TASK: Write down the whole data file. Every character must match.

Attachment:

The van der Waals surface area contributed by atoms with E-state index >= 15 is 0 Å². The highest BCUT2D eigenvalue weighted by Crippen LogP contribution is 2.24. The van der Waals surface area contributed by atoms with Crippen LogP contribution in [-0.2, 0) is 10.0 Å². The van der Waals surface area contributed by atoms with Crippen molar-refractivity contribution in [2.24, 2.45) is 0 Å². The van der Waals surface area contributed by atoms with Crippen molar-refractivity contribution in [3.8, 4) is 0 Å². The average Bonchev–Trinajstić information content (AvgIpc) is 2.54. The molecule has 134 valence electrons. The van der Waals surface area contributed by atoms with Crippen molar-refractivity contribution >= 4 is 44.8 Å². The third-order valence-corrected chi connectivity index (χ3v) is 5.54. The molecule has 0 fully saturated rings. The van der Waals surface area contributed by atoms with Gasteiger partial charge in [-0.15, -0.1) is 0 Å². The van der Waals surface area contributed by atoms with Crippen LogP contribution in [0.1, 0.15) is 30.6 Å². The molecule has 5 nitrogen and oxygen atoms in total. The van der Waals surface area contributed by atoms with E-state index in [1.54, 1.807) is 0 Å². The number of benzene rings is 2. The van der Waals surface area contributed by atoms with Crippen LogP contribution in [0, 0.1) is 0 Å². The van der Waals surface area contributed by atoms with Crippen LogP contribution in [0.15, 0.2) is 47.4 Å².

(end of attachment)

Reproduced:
The van der Waals surface area contributed by atoms with E-state index >= 15 is 0 Å². The highest BCUT2D eigenvalue weighted by Crippen LogP contribution is 2.24. The van der Waals surface area contributed by atoms with Crippen LogP contribution in [-0.2, 0) is 10.0 Å². The van der Waals surface area contributed by atoms with Crippen molar-refractivity contribution in [2.24, 2.45) is 0 Å². The van der Waals surface area contributed by atoms with Crippen molar-refractivity contribution in [3.8, 4) is 0 Å². The average Bonchev–Trinajstić information content (AvgIpc) is 2.54. The molecule has 134 valence electrons. The van der Waals surface area contributed by atoms with Crippen molar-refractivity contribution >= 4 is 44.8 Å². The third-order valence-corrected chi connectivity index (χ3v) is 5.54. The molecule has 0 fully saturated rings. The van der Waals surface area contributed by atoms with Gasteiger partial charge in [-0.15, -0.1) is 0 Å². The van der Waals surface area contributed by atoms with Crippen LogP contribution in [0.1, 0.15) is 30.6 Å². The molecule has 5 nitrogen and oxygen atoms in total. The van der Waals surface area contributed by atoms with E-state index in [1.54, 1.807) is 0 Å². The number of benzene rings is 2. The van der Waals surface area contributed by atoms with Crippen LogP contribution in [0, 0.1) is 0 Å². The van der Waals surface area contributed by atoms with Crippen LogP contribution in [0.15, 0.2) is 47.4 Å².